Steve blinks. “You're protecting him from me?”



“Yes,” JARVIS says simply.



Steve's mouth works silently for a second. He's surprised how much it hurts to hear. “I...I take care of my men, JARVIS. I wouldn't...”



“I know, sir,” JARVIS says gently. “I know you would do everything in your power to keep him safe. But Mister Stark's greatest weaknesses...they are not physical.”



“JARVIS...” Steve says, uncertain, “shouldn't Tony be the one to—”



JARVIS sighs. “Were Mister Stark emotionally mature enough to have a conversation such as this, certainly. But he is not, and I cannot permit him to be hurt by your ignorance.”



“Maybe we should do this somewhere more private, then,” Steve says, eyeing the door.



“Oh, no, we are perfectly alone here, I have made sure of it.” And, well, that's a little bit terrifying, but Steve's curious now. “Are you ready, Mister Rogers?”



Steve drags his eyes back to the...screen, he supposes is an all right word, his stomach fluttering. “Yeah,” he says. “Go ahead.”



A video begins, showing Tony, wounded, tied up, and surrounded by men with guns.



“You have an idea, of course, of how Mister Stark came to have the arc reactor,” JARVIS says.



“He was hit by shrapnel when he was abroad doing a weapons demonstration. He invented it to keep the shrapnel from entering his heart,” Steve says, frowning as he watches. He doesn't know what the men are saying, it's not a language he's familiar with, but it's clear they're not friendlies.



“Those are the essential facts,” JARVIS agrees.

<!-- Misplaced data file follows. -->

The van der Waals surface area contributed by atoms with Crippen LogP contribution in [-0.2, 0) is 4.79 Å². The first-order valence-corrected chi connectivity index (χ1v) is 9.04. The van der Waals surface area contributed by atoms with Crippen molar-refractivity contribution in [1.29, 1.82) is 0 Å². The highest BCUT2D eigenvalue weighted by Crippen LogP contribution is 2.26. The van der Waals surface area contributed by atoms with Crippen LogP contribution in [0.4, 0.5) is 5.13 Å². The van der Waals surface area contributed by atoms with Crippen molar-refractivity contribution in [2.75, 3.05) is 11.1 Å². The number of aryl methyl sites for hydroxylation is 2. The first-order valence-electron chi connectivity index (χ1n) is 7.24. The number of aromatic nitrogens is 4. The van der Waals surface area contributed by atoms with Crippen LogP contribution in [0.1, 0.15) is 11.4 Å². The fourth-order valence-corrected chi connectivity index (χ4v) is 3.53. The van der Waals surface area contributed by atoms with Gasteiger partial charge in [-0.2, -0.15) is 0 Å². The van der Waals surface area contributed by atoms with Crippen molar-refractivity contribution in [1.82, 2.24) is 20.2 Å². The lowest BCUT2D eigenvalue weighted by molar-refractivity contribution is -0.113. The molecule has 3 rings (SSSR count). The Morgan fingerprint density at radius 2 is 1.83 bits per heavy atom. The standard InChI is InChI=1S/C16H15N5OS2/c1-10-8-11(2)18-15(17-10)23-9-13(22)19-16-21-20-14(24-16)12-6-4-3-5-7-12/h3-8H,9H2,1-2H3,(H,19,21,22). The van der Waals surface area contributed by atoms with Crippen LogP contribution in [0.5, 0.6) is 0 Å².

“But not all of them,” Steve gathers from his tone.



“No.” The video changes, this time showing Tony lying unconscious in a murky puddle of light. He wakes abruptly and fumbles around, starts tearing at the bandages covering his chest. Underneath it all something black mars the spot where the reactor now sits. There are wires, which Tony follows with his hands to a dark box.



Steve's stomach writhes. “That's— what is that?”



“A car battery, sir,” JARVIS says.



“My God,” Steve mutters. The video is frozen on Tony in the midst of his horrifying discovery.



“Mister Stark was in an envoy on the way back after his presentation and they were attacked. Mister Stark was hit by shrapnel during the ambush and that man you see in the corner used spare parts to keep him alive. Mister Stark then created the first arc reactor out of parts salvaged from his own weaponry. He spent three months in captivity pretending to recreate his latest weapon for his captors while instead creating the first Iron Man suit to free himself and Doctor Yinsen. Doctor Yinsen was killed sacrificing himself so that Mister Stark could power up the suit and escape.”